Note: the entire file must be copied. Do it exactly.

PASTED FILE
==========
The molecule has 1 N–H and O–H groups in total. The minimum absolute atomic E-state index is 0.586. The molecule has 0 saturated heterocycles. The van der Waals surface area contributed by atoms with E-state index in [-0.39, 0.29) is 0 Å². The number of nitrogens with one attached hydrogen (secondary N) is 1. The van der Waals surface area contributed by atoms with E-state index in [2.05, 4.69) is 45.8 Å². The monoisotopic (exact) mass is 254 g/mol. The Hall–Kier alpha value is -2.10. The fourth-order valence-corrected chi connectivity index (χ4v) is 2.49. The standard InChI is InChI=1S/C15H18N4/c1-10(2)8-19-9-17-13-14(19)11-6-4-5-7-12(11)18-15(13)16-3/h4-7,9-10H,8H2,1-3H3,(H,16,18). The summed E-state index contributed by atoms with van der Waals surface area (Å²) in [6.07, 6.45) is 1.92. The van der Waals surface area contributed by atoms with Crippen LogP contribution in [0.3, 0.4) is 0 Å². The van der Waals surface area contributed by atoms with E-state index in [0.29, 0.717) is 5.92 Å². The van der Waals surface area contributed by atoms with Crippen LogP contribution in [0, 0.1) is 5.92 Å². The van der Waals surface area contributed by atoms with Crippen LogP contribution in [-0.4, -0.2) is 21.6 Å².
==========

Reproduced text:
The molecule has 1 N–H and O–H groups in total. The minimum absolute atomic E-state index is 0.586. The molecule has 0 saturated heterocycles. The van der Waals surface area contributed by atoms with E-state index in [-0.39, 0.29) is 0 Å². The number of nitrogens with one attached hydrogen (secondary N) is 1. The van der Waals surface area contributed by atoms with E-state index in [2.05, 4.69) is 45.8 Å². The monoisotopic (exact) mass is 254 g/mol. The Hall–Kier alpha value is -2.10. The fourth-order valence-corrected chi connectivity index (χ4v) is 2.49. The standard InChI is InChI=1S/C15H18N4/c1-10(2)8-19-9-17-13-14(19)11-6-4-5-7-12(11)18-15(13)16-3/h4-7,9-10H,8H2,1-3H3,(H,16,18). The summed E-state index contributed by atoms with van der Waals surface area (Å²) in [6.07, 6.45) is 1.92. The van der Waals surface area contributed by atoms with Crippen LogP contribution in [0.3, 0.4) is 0 Å². The van der Waals surface area contributed by atoms with E-state index in [0.29, 0.717) is 5.92 Å². The van der Waals surface area contributed by atoms with Crippen LogP contribution in [0, 0.1) is 5.92 Å². The van der Waals surface area contributed by atoms with Crippen LogP contribution in [-0.4, -0.2) is 21.6 Å².